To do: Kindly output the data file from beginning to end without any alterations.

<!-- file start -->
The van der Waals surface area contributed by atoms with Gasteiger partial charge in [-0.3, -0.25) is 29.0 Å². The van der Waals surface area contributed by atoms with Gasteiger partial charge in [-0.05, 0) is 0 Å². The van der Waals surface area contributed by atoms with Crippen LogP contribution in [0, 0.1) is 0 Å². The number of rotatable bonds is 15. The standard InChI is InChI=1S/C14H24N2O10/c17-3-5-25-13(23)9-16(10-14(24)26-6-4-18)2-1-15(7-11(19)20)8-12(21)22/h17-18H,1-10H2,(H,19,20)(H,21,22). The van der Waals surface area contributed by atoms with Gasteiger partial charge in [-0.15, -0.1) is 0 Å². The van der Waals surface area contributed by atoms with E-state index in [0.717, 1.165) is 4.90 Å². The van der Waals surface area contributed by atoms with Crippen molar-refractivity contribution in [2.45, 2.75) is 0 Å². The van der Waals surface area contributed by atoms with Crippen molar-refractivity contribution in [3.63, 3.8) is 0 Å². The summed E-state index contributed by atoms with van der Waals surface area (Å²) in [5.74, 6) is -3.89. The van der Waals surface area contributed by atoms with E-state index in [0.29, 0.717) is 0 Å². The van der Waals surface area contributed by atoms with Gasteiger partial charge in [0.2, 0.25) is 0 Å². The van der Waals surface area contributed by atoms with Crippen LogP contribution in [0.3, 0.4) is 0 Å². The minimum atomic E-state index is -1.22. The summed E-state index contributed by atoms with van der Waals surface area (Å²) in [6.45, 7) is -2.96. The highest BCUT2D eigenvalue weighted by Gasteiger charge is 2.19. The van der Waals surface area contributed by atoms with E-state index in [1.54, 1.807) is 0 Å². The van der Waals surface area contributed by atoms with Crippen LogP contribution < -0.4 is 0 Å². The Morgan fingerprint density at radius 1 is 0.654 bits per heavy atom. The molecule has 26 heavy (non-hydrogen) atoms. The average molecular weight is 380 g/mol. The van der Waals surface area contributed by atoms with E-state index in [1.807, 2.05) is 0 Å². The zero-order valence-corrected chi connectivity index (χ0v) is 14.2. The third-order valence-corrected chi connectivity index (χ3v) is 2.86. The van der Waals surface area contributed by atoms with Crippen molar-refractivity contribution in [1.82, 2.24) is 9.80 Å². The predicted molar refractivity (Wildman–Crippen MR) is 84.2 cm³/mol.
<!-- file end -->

The van der Waals surface area contributed by atoms with Gasteiger partial charge in [-0.3, -0.25) is 29.0 Å². The van der Waals surface area contributed by atoms with Gasteiger partial charge in [-0.05, 0) is 0 Å². The van der Waals surface area contributed by atoms with Crippen LogP contribution in [0, 0.1) is 0 Å². The number of rotatable bonds is 15. The standard InChI is InChI=1S/C14H24N2O10/c17-3-5-25-13(23)9-16(10-14(24)26-6-4-18)2-1-15(7-11(19)20)8-12(21)22/h17-18H,1-10H2,(H,19,20)(H,21,22). The van der Waals surface area contributed by atoms with Gasteiger partial charge in [-0.15, -0.1) is 0 Å². The van der Waals surface area contributed by atoms with E-state index in [0.717, 1.165) is 4.90 Å². The van der Waals surface area contributed by atoms with Crippen molar-refractivity contribution in [2.45, 2.75) is 0 Å². The van der Waals surface area contributed by atoms with Crippen molar-refractivity contribution in [3.63, 3.8) is 0 Å². The summed E-state index contributed by atoms with van der Waals surface area (Å²) in [5.74, 6) is -3.89. The van der Waals surface area contributed by atoms with E-state index in [0.29, 0.717) is 0 Å². The van der Waals surface area contributed by atoms with Gasteiger partial charge in [0.2, 0.25) is 0 Å². The van der Waals surface area contributed by atoms with Crippen LogP contribution in [0.3, 0.4) is 0 Å². The minimum atomic E-state index is -1.22. The summed E-state index contributed by atoms with van der Waals surface area (Å²) in [6.45, 7) is -2.96. The highest BCUT2D eigenvalue weighted by Gasteiger charge is 2.19. The van der Waals surface area contributed by atoms with E-state index in [1.54, 1.807) is 0 Å². The van der Waals surface area contributed by atoms with Crippen LogP contribution < -0.4 is 0 Å². The Morgan fingerprint density at radius 1 is 0.654 bits per heavy atom. The molecule has 26 heavy (non-hydrogen) atoms. The average molecular weight is 380 g/mol. The van der Waals surface area contributed by atoms with E-state index in [1.807, 2.05) is 0 Å². The zero-order valence-corrected chi connectivity index (χ0v) is 14.2. The third-order valence-corrected chi connectivity index (χ3v) is 2.86. The van der Waals surface area contributed by atoms with Crippen molar-refractivity contribution in [1.82, 2.24) is 9.80 Å². The predicted molar refractivity (Wildman–Crippen MR) is 84.2 cm³/mol.